Summary: Junior entry. Former JUCO player that spent two years at ASU, leading the Sun Devils in receiving both seasons. Strong plays a big. Physical game with some sneaky athletic ability. He has elite upside with his combination of size, strength, speed, and ball skills. He is a weapon on 3rd down and near the end zone with his ability in traffic to go up and get the ball. Strong has a versatile tool and skill set that does need to be smoothed around the edges, but his potential and current level of play should get him drafted very high.

*For awhile I had Strong up there with Cooper and White. I love big guys that compete before and after the catch the way Strong does. He can come in to the league day one and match the physical nature of any defensive back in the league. He is big, tough, and long and knows how to use his body. Part of me thinks that if NYG wants to go with an early round WR, Strong is the type of guy they should bring in to compliment what is already on the roster. He won’t make a top 9 overall grade but I doubt he will be there with their second selection. If he drops to their second, he would be an outstanding addition to the passing game. He is made for this kind of scheme. His main issue is he may need more time to develop than what NYG fans want to deal with based on the lack of routes he ran at ASU.

5 – DeVante Parker – Louisville – 6’3/209 – 78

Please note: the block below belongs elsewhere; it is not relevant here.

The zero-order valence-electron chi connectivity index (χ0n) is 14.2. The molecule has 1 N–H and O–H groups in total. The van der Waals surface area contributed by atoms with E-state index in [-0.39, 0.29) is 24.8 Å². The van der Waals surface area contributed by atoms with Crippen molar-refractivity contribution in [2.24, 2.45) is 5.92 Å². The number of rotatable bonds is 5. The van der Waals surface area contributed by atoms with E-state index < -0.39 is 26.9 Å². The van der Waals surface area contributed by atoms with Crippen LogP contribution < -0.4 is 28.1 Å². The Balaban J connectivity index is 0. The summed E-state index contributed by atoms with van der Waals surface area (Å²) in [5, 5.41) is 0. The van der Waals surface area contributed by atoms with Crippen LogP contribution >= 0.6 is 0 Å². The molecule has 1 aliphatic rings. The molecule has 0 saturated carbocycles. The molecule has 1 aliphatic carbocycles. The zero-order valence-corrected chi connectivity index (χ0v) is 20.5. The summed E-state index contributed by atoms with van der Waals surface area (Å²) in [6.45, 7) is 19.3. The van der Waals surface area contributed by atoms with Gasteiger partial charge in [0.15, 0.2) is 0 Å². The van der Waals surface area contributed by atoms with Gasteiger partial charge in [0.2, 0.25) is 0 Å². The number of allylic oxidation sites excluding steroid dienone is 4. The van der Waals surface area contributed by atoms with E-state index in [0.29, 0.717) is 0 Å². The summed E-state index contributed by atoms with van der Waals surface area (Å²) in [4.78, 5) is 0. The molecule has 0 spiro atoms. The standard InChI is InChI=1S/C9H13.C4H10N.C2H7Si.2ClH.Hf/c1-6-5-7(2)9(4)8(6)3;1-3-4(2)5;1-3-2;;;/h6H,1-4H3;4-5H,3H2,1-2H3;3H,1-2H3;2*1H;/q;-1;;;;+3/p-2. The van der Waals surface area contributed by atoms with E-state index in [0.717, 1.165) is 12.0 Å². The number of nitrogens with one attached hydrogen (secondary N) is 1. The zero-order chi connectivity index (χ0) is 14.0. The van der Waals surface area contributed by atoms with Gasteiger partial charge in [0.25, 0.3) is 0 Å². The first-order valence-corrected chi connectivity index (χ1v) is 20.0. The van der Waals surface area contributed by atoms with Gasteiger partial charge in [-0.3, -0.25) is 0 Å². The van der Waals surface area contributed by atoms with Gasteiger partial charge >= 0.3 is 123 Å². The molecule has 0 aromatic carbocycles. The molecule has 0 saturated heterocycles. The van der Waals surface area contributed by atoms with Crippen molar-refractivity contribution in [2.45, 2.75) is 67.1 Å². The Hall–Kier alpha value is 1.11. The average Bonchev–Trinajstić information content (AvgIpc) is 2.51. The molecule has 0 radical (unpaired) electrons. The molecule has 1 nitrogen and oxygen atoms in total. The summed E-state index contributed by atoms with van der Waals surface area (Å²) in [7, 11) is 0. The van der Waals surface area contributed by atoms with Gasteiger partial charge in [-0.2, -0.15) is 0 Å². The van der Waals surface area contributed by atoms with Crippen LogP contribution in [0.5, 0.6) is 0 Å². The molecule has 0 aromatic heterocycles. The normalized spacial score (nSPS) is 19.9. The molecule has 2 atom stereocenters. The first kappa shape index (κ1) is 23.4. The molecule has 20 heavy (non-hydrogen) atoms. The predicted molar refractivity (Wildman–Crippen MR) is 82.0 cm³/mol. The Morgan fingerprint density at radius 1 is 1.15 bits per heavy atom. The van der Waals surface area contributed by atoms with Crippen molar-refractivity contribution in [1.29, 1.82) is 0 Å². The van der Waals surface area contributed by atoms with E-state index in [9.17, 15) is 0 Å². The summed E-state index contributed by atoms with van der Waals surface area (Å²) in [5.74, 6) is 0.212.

Pro Upside Comparison: AJ Green/CIN

Strong Points: Tool-happy receiver with a well developed skill set. Good game speed, able to break free from a pack and outrun defensive backs. Can get behind a secondary on deep routes. Can burst out of a still position and get in to his long, fast strides quickly. Elite ball skills. Huge hands that swallow the ball upon contact. Great eye-hand coordination, consistently grabs the ball away from his body. Craft and savvy after the catch, knows where to run and when to make cuts. Strong presence, can hold his ground and maintain power in traffic. A threat all over the field that can run himself open as well as reach the ball first in traffic.

Weak Points: Loses some of his athleticism when tracking the ball. Will struggle to separate underneath on quick routes. His change of direction with the ball in his hands is slow. Foot injury forced him to miss 7 games in 2014. Has a bit of a lanky frame and will move with some imbalance and lack of stability at times.

Summary: Despite missing the first 7 games of the 2014 season with a broken foot, Parker had a dominant run to end his career. He started off hot right away as a freshman in 2011 and hasn’t looked back since. Parker has legit deep speed with long, powerful strides. His hands and ball skills are in the elite tier and he has an enormous catch radius. His height and long arms with big hands will favor him in the NFL. Teams will need to look deeper in to his injury from the early fall and confirm that he can move without issues. There is still some physical development that needs to happen here, but Parker has elite potential.